The church needs a new pentecost and there can be no pentecost unless there is first an ascension. Such are the dynamics of the paschal mystery.
Today, in the church, both the conservatives and the liberals are effectively blocking a new flowing out of the Holy Spirit because both groups refuse to reverently grieve a death and let a certain body of Christ ascend and give us its blessing. What does this mean?
The pre-Vatican II church is, theologically-understood, the pre-ascended body of Christ. Thus, today, for us to receive the spirit, the Holy Spirit, we must, like the original disciples of Jesus, let the church we once knew give us its blessing and ascend to heaven so that we can receive the spirit for the ecclesial life that we are actually living. And this is not happening. It is being blocked by our failure to understand what has happened in the church and to properly grieve it. Let me try to explain this:
The church that many of us grew up in, the church of the 1950s and early 1960s which was irrevocably changed after Vatican II, was, despite its flaws and imperfections, both a very beautiful and powerful expression of the body of Christ. Indeed it was, as history will show, one of the better incarnations of Christian church, especially as regards its universality and its gathering around the eucharist. It had its shortcomings, admittedly, but it gave life and meditated grace and helped millions of women and men to salvation, most of our own parents included. It gave us the faith and taught us many of the very things which we are now using to criticize it.
But it had its time and eventually it was crucified – by time, by change, by secularization, and by its own imperfections. Vatican II simply recognized this, it didn’t cause it. For its part, mostly it named a death and claimed a resurrection, a new life.
We are already living that new life – enthusiastically or begrudgingly. But we have yet, on both sides, liberal and conservative, to really receive its spirit. Why?
Because none of us has really grieved what we lost. The Catholicism that so many of us grew up on was, in truth, one of the more powerful expressions of Christianity ever incarnated. It died – and nobody grieved it! Conservatives are not really grieving. They’re angry and in denial. They haven’t accepted that something has died. They’re still trying to resuscitate it. Liberals aren’t grieving either. They don’t admit that the pre-Vatican II church is worth grieving! They’re happy that this particular incarnation of Catholicism has died since, for them, it was not a very healthy expression of church in any case. In both cases, there is no ascension, no reverent letting go of the old in such a way that it can bless the present. The conservatives block that blessing through denial, the liberals through self-hatred.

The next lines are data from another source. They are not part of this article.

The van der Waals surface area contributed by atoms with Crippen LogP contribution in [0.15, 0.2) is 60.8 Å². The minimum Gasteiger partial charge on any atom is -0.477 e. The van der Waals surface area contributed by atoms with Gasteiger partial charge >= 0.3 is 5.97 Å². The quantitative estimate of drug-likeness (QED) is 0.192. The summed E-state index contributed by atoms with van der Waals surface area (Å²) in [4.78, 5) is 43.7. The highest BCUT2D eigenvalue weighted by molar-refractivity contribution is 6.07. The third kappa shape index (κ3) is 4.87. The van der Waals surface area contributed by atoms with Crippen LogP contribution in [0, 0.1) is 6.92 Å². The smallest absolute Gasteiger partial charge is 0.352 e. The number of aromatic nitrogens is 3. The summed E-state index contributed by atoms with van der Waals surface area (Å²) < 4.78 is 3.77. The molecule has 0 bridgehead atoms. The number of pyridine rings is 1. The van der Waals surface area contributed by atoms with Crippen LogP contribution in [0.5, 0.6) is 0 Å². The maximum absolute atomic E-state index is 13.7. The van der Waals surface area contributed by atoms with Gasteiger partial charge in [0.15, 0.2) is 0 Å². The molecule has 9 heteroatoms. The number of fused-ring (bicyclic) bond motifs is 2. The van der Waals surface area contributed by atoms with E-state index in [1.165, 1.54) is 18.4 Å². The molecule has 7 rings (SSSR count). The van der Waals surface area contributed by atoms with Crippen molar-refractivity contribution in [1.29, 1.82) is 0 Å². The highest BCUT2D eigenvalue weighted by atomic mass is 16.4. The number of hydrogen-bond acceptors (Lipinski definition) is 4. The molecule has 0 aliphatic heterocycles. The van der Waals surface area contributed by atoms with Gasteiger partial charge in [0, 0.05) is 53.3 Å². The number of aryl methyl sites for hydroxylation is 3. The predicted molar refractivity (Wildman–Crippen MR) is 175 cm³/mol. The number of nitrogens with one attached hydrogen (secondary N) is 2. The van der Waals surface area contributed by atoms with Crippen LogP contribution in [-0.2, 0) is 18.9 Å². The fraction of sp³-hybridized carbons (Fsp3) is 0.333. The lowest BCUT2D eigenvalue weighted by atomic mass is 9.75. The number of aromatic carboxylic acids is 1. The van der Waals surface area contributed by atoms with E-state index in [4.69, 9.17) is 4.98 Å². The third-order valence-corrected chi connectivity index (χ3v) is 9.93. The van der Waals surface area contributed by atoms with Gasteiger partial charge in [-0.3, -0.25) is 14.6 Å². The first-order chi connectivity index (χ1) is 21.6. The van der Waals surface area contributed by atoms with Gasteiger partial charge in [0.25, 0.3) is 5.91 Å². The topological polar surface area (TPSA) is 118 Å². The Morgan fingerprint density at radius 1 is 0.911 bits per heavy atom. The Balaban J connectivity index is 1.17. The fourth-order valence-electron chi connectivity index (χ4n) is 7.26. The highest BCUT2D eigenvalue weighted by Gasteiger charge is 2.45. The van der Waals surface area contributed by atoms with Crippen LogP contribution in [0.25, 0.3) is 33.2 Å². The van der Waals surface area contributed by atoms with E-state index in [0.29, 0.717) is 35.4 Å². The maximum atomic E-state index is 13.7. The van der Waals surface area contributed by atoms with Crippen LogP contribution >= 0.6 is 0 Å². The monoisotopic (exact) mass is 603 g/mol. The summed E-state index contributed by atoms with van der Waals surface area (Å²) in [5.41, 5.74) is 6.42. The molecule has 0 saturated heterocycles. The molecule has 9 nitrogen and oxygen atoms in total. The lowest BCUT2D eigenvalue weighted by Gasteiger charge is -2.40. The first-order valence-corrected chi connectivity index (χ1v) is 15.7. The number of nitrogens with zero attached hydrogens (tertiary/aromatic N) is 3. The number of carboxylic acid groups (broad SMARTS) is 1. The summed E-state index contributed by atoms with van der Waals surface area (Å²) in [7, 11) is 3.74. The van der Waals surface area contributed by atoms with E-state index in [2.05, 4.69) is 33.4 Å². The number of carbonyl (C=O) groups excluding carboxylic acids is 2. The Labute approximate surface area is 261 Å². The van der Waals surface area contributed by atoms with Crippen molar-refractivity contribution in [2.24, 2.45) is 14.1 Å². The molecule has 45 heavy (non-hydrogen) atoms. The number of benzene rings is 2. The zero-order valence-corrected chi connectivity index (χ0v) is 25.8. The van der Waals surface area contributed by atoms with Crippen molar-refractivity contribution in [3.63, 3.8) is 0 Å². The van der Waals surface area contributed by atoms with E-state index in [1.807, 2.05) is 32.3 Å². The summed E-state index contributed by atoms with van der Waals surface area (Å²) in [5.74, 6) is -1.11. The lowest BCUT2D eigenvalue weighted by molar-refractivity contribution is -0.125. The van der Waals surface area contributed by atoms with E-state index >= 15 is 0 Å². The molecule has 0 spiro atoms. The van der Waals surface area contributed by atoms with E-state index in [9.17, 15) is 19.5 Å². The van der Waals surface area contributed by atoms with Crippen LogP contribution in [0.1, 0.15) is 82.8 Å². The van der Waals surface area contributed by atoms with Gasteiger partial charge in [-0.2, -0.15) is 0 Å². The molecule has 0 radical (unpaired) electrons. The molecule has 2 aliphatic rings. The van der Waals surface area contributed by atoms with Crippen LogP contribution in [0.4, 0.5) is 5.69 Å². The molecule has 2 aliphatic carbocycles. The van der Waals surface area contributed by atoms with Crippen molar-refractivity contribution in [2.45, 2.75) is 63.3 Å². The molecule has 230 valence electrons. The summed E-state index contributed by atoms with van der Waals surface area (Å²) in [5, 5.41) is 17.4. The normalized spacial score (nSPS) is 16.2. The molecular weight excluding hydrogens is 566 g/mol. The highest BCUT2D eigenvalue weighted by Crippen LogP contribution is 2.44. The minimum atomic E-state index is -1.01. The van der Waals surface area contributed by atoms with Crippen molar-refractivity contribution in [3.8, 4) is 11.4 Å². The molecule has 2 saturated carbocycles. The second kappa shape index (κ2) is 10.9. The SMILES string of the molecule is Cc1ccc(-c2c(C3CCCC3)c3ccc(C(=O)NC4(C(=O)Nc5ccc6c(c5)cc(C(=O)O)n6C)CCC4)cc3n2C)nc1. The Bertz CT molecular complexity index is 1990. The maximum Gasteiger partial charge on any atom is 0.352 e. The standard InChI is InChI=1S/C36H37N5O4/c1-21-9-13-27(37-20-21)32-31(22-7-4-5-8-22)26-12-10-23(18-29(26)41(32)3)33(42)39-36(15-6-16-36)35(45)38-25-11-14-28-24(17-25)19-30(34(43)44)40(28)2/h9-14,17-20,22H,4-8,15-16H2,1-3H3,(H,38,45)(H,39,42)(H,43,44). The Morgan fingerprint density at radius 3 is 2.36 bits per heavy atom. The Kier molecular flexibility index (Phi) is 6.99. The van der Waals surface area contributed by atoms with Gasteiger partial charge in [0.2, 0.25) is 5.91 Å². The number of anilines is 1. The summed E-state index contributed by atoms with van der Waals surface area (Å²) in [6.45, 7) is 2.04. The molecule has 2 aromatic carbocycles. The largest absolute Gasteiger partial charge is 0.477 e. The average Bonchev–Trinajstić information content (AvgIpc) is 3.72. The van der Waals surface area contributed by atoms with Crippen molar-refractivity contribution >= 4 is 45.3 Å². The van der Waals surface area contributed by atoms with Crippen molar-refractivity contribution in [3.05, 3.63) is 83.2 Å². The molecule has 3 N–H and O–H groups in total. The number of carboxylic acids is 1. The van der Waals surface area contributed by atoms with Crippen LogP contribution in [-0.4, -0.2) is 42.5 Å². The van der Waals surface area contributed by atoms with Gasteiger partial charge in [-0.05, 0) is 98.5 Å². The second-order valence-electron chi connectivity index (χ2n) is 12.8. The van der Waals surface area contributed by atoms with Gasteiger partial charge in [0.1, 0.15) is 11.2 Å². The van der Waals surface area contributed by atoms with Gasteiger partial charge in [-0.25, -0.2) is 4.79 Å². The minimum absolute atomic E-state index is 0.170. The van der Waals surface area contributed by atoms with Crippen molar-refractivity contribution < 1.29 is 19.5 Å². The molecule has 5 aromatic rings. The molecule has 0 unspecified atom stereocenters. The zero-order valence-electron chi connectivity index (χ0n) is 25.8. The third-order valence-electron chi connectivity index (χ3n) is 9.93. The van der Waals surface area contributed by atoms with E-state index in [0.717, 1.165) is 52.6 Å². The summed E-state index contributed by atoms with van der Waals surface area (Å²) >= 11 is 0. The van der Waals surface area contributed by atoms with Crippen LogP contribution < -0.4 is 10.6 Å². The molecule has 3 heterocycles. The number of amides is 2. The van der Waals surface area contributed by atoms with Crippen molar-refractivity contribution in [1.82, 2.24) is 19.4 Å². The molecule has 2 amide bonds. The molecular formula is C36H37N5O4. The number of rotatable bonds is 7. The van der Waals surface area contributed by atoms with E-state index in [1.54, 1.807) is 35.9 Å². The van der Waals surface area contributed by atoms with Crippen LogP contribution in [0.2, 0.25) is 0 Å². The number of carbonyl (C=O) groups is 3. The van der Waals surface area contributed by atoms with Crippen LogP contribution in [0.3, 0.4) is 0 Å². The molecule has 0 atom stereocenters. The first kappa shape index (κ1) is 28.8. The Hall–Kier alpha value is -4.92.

So this is our situation: We are living in a post-Vatican II church, but the body of the pre-Vatican II church remains with us -ungrieved, unreverenced, unascended, and unable to give us its blessing. And the atmosphere within the church precisely manifests this debilitating situation. Thus, for example:
It is no accident that Catholics my age (i.e., those of us who had an experience of the pre-Vatican II church) are, for the most part, more focussed on our own reactions to Vatican II, for or against, than we are with passing on the faith to the world at large, let alone to our own children. As we do all our infighting, and think it’s important, the world and our own children are indifferent to us … and don’t really give a damn about Vatican II! We’ve too much internal baggage right now to have much in the way of genuine focus beyond ourselves. That shows itself too in our hardness towards each other – the rages, the anger, the bitterness, the ideology, the disrespect of others, and the plain lack of charity that emanates from both conservative and liberal circles. What is evident from all of this is that we lack fresh spirit, we lack the Holy Spirit, on both all sides. There is too little of charity, joy, peace, patience, goodness, long-suffering, fidelity, mildness, faith, and chastity left. We need a new pentecost.
And that pentecost will happen only when all of us, liberals and conservatives alike, with deep reverence and love, let the old ascend and give us its blessing. But this will happen only when we understand the church of the past for what it was and is, the resurrected body of Christ, waiting to ascend, calling us to the Mount of the Ascension to impart its blessing.